How to Be Irish In Philly This Week
Talk about an embarrassment of riches. There are two great Irish plays on stage in the region.
The Inis Nua Theater Company, the only company in Philadelphia dedicated to producing contemporary plays from Ireland, Scotland, Wales and England, is presenting “Made in China,” set in a re-imagined Dublin underworld, Made in China involves martial artists, rogue cops, savage lowlifes and a curious love of snack foods. A dreadful accident creates a tug of war between two criminal footsoldiers over the loyalty of a third. Self-loathing, guilt, loneliness and black, black humor emerge in this frenzied narrative, culminating in a blistering battle for survival. The play was written by Dublin native Mark O’Rowe. It’s at the Adrienne
Theater, 2030 Sansom Street, in Philadelphia.
At the Arden Theater, the Tony-nominated Broadway hit, “The Seafarers,” will be playing through June 14. It’s set at a boozy poker game on Christmas evening in Ireland and involves a group of men, brought together by their own misfortunes. James “Sharkey” Harkin, an alcoholic who has recently returned to live with his blind, aging brother, Richard Harkin, attempts to stay off the bottle during the holidays. But he has to contend with the hard-drinking Richard and his own haunted conscience.
On May 24, the Commodore Barry Club of New York makes its annual trek to join the Philadelphia Barry Club for a mass at Old St. Mary’s Church, where Commodore John Barry is buried, a wreath-laying at the Barry statue near Independence Hall, and dining and dancing at the Irish Center with the Vince Gallagher Band.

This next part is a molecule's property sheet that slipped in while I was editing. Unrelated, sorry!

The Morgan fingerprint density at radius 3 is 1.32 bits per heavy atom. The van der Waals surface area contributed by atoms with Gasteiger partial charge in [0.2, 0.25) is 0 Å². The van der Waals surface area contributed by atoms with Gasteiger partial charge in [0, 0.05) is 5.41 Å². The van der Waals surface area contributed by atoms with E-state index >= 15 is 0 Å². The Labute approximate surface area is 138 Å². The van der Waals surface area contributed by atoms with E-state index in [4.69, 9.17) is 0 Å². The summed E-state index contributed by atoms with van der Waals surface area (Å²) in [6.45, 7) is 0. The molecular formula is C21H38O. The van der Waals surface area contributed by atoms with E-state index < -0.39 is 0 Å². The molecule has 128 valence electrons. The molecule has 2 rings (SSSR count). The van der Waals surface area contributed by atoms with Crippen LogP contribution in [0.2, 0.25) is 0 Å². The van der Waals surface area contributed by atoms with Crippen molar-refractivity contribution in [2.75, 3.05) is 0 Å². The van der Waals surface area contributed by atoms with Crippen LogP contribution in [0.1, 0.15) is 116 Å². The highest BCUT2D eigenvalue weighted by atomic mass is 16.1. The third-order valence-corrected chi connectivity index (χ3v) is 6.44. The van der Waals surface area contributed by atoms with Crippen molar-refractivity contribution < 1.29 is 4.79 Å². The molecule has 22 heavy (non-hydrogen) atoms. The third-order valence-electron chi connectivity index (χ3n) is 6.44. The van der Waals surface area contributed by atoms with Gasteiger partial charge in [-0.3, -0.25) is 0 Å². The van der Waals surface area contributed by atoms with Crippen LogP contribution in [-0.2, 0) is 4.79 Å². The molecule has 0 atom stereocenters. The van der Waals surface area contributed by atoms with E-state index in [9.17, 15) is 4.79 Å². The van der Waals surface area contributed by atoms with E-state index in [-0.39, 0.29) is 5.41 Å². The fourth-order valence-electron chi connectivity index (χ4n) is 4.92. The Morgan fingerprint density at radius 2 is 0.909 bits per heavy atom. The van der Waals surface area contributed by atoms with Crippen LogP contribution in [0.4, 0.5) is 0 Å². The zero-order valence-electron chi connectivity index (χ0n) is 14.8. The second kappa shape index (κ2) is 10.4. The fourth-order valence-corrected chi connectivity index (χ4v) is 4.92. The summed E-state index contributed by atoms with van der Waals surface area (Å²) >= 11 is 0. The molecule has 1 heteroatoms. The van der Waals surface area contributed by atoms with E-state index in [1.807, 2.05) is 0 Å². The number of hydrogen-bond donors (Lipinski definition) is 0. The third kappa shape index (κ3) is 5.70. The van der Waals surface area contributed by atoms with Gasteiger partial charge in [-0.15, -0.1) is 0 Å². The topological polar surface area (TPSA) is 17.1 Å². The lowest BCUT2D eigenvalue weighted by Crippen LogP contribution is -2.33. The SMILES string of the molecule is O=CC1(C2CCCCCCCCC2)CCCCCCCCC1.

If it’s Memorial Day, Blackthorn must be playing at Canstatter’s German Club in the Northeast, and they are.
On Thursday, come join Marianne MacDonald and me for a viewing of “Songbirds, The First Ladies of Irish Song,” an Irish TV special featuring singer Fil Campbell performing the music that a generation of Irish grew up with, all of which were originally performed by Delia Murphy,Maggie Barry, Mary O’Hara, Ruby Murray or Bridie Gallagher. The curtain goes up at 8 PM at the Irish Center. The bar will be open and we’ll have some free treats for the audience.
Things stay as quiet as they ever are (sessions every night, hurling practice, regular events at the Irish Center) until next weekend when the on-air radiothon begins to help raise $36,000 to keep the WTMR Irish radio shows on the air for another year. Move your dial to 800 AM at 11 AM through 1 PM and call in your pledge to keep the Vince Gallagher Irish Radio Hour and Marianne MacDonald’s “Come West Along the Road” playing your favorite songs. St. Patrick’s Parade Director Michael Bradley will kick off the month-long event. For those of you who don’t know Michael Bradley, he’s a force of nature with a great sense of humor, a rabid Penn State alum whose emails end with a quote from Joe Paterno, “Believe deep down in your heart that you’re destined to do great things.” He’s one of those people who, as they say, “can talk the birds out of the trees.” Tune in and you’ll see that resistance is futile.
After the radiothon event, there’s a benefit brunch at the Auld Dubliner in Gloucester City, NJ, with music and food. It’s a great place, just over the bridge from Philadelphia. I spent St. Patrick’s Day there and fell in love with the place, which will remind you of your favorite pub at home (or that place you wish was your home).
Next Saturday, the Irish Center will be rocking. So rocking, you might be able to hear it in Upper Darby. The Dublin City Ramblers and the Camden County Emerald Society Pipes and Drums are playing a double bill. The Ramblers have been wowing audiences for more than 25 years and have eight gold records for their mix of folk music, ballads, and comedy.